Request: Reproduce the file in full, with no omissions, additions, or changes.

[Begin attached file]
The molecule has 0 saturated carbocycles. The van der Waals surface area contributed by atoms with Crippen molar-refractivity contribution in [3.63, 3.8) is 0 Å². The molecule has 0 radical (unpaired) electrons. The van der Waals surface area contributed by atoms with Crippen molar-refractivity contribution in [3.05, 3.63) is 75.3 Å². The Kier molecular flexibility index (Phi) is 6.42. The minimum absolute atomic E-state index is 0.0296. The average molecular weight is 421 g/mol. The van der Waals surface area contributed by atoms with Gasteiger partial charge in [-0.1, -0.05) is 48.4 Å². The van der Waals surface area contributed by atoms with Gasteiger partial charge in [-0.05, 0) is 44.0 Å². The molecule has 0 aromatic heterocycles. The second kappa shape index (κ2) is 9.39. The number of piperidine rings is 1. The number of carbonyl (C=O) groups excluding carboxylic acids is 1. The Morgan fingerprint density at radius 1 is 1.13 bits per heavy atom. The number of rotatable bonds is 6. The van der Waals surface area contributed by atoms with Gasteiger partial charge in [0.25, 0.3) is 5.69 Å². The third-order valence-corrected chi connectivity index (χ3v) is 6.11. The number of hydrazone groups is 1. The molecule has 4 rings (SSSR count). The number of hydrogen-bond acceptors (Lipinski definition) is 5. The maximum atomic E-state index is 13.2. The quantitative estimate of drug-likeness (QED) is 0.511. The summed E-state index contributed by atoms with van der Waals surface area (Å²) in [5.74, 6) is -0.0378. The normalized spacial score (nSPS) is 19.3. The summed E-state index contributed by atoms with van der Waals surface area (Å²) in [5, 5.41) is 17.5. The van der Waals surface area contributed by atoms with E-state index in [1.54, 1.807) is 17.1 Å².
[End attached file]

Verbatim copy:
The molecule has 0 saturated carbocycles. The van der Waals surface area contributed by atoms with Crippen molar-refractivity contribution in [3.63, 3.8) is 0 Å². The molecule has 0 radical (unpaired) electrons. The van der Waals surface area contributed by atoms with Crippen molar-refractivity contribution in [3.05, 3.63) is 75.3 Å². The Kier molecular flexibility index (Phi) is 6.42. The minimum absolute atomic E-state index is 0.0296. The average molecular weight is 421 g/mol. The van der Waals surface area contributed by atoms with Gasteiger partial charge in [-0.1, -0.05) is 48.4 Å². The van der Waals surface area contributed by atoms with Gasteiger partial charge in [-0.05, 0) is 44.0 Å². The molecule has 0 aromatic heterocycles. The second kappa shape index (κ2) is 9.39. The number of piperidine rings is 1. The number of carbonyl (C=O) groups excluding carboxylic acids is 1. The Morgan fingerprint density at radius 1 is 1.13 bits per heavy atom. The number of rotatable bonds is 6. The van der Waals surface area contributed by atoms with Gasteiger partial charge in [0.25, 0.3) is 5.69 Å². The third-order valence-corrected chi connectivity index (χ3v) is 6.11. The number of hydrazone groups is 1. The molecule has 4 rings (SSSR count). The number of hydrogen-bond acceptors (Lipinski definition) is 5. The maximum atomic E-state index is 13.2. The quantitative estimate of drug-likeness (QED) is 0.511. The summed E-state index contributed by atoms with van der Waals surface area (Å²) in [5.74, 6) is -0.0378. The normalized spacial score (nSPS) is 19.3. The summed E-state index contributed by atoms with van der Waals surface area (Å²) in [5, 5.41) is 17.5. The van der Waals surface area contributed by atoms with E-state index in [1.54, 1.807) is 17.1 Å².